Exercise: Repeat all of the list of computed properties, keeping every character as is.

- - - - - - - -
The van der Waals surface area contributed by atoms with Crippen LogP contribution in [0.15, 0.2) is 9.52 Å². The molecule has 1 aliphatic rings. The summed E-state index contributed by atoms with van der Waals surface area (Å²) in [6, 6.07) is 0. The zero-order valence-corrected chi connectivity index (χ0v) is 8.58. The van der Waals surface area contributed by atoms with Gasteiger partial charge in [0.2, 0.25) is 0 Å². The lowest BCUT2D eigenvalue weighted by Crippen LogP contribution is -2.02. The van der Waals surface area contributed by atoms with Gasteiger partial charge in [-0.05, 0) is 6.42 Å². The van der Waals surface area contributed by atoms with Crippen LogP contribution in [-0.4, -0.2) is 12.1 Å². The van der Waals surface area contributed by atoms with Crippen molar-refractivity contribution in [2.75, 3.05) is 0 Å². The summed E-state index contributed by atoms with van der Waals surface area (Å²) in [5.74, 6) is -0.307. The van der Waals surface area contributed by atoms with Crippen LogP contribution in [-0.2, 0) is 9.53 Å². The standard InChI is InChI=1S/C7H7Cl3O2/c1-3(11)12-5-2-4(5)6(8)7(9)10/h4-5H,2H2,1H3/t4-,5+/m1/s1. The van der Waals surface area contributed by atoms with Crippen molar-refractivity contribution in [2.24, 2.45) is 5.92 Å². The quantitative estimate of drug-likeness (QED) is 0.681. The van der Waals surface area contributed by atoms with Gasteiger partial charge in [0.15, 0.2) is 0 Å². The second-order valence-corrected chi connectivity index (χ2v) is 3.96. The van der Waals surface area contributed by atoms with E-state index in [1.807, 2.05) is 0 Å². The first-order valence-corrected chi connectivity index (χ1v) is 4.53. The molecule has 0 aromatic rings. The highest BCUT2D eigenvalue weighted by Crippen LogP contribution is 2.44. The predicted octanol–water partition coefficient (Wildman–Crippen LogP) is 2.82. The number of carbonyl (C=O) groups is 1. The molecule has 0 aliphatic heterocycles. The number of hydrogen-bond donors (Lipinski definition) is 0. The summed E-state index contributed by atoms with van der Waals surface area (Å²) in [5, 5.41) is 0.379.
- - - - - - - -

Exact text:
The van der Waals surface area contributed by atoms with Crippen LogP contribution in [0.15, 0.2) is 9.52 Å². The molecule has 1 aliphatic rings. The summed E-state index contributed by atoms with van der Waals surface area (Å²) in [6, 6.07) is 0. The zero-order valence-corrected chi connectivity index (χ0v) is 8.58. The van der Waals surface area contributed by atoms with Gasteiger partial charge in [0.2, 0.25) is 0 Å². The lowest BCUT2D eigenvalue weighted by Crippen LogP contribution is -2.02. The van der Waals surface area contributed by atoms with Gasteiger partial charge in [-0.05, 0) is 6.42 Å². The van der Waals surface area contributed by atoms with Crippen LogP contribution in [-0.4, -0.2) is 12.1 Å². The van der Waals surface area contributed by atoms with Crippen molar-refractivity contribution in [2.75, 3.05) is 0 Å². The summed E-state index contributed by atoms with van der Waals surface area (Å²) in [5.74, 6) is -0.307. The van der Waals surface area contributed by atoms with Crippen LogP contribution in [-0.2, 0) is 9.53 Å². The standard InChI is InChI=1S/C7H7Cl3O2/c1-3(11)12-5-2-4(5)6(8)7(9)10/h4-5H,2H2,1H3/t4-,5+/m1/s1. The van der Waals surface area contributed by atoms with Crippen molar-refractivity contribution in [2.24, 2.45) is 5.92 Å². The quantitative estimate of drug-likeness (QED) is 0.681. The van der Waals surface area contributed by atoms with Gasteiger partial charge in [0.15, 0.2) is 0 Å². The second-order valence-corrected chi connectivity index (χ2v) is 3.96. The van der Waals surface area contributed by atoms with E-state index in [1.807, 2.05) is 0 Å². The first-order valence-corrected chi connectivity index (χ1v) is 4.53. The molecule has 0 aromatic rings. The highest BCUT2D eigenvalue weighted by Crippen LogP contribution is 2.44. The predicted octanol–water partition coefficient (Wildman–Crippen LogP) is 2.82. The number of carbonyl (C=O) groups is 1. The molecule has 0 aliphatic heterocycles. The number of hydrogen-bond donors (Lipinski definition) is 0. The summed E-state index contributed by atoms with van der Waals surface area (Å²) in [5, 5.41) is 0.379.